Every episode has a great action set piece (or two or three or four....) where Caviezel kicks badguy tail in impressive fashion.  Indeed, he actually carries off something of Arnold Schwarzenegger's old Terminator panache in his ruthless efficiency.

But equally good is Michael Emerson as Harold Finch.  He's utterly convincing as the zillionaire computer genius with a heart.  He and Reese make the perfect brain-brawn duo and their mysterious back stories both are compelling.

The Talented Mr. Finch

Also great in the supporting cast are Taraji P. Henson as good cop Joss Carter and Kevin Chapman as the not so good but I guess not exactly bad either let's wait and see how this turns out cop, Lionel Fusco.

Every episode has a mystery plot of a sort, where our heroes get a name (actually a social security number) from the Super Computer (a REALLY super computer) created by Finch.  This could be a person either about to be killed or about to kill someone.  Finch and Reese have to prevent the killing from happening.  This leads to a lot of fascinating stories.  My favorite probably was "Super" from Season One, a really clever homage to the Alfred Hitchcock film Rear Window.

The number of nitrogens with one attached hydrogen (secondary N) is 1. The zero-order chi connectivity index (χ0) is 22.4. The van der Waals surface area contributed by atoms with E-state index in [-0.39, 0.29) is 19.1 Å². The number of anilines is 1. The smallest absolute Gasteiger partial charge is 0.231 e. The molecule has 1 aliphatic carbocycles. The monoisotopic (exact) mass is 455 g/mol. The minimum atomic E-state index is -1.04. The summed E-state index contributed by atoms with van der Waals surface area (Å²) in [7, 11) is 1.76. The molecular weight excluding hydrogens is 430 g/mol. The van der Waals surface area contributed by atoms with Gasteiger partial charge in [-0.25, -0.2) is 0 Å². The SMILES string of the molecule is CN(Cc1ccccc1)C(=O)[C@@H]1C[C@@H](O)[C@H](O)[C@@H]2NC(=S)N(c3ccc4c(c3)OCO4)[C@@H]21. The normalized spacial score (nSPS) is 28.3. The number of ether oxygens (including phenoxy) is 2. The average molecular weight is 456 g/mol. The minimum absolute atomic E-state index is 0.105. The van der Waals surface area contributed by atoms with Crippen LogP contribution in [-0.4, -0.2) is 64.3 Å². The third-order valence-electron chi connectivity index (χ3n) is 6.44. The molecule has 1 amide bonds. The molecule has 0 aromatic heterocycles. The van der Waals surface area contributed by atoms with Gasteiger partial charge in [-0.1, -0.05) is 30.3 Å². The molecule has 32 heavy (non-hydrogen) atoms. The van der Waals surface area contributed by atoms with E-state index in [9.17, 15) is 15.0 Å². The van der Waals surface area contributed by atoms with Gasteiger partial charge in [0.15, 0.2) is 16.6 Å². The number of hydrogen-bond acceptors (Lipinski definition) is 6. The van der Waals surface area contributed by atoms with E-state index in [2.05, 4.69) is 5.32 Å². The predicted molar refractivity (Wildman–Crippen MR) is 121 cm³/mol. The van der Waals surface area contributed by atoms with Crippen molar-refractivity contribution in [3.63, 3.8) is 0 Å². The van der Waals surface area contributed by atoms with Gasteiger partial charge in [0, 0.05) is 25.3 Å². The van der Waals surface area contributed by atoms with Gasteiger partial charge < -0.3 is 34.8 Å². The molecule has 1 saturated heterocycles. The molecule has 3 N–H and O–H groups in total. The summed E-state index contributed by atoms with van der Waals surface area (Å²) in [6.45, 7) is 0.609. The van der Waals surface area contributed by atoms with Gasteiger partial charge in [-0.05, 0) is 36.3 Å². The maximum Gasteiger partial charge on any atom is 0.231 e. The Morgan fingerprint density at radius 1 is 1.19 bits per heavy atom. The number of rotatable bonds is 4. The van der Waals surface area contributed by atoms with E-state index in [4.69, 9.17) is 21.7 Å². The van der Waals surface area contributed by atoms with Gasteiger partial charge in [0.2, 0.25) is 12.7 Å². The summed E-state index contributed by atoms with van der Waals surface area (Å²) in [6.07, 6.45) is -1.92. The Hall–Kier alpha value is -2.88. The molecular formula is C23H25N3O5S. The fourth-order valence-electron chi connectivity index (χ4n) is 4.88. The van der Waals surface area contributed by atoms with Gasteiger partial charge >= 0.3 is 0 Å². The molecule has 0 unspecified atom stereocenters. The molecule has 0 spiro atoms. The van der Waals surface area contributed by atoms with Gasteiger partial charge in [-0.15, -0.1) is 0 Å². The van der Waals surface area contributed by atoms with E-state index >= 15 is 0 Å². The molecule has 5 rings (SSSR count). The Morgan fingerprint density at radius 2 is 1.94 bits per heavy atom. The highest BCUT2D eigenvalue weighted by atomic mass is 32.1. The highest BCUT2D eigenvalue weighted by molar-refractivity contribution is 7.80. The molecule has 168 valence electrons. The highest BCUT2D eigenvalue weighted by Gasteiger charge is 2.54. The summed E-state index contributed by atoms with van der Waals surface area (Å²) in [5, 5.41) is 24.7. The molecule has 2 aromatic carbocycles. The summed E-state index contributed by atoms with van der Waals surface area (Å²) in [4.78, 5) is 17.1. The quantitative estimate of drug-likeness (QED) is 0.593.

But, meanwhile, there are all these overarching plot lines involving: a mysterious super criminal named Elias; a sociopathic woman computer genius named Root; HR, a sleazy network of crooked cops and politicians; and the CIA and FBI, both after Reese.

It also seems that the Super Computer (a REALLY super computer, did I mention?) designed by Finch was taken over to fight terrorism (so they say) by a tiny cabal within the U.S. government and that these people don't want anyone outside this tight circle alive to know about it.  Finch, thought to be dead, still has access to it, which these people would not like if they knew....

With all this going on, I expect Person of Interest to maintain a high level of interest for some time to come!


  1. Not seen Person of Interest - but I will check it out, thanks to this - but I'm fascinated by your opening paragraph.

    Given the arbitrary nature of the plotting of both series - I'm never convinced that the writer decided who the murderer was until actually writing the final act - it's the cast of Castle that keeps bringing me back, whereas I find the cast of The Mentalist has lost all interest to me.

    Every sees something different...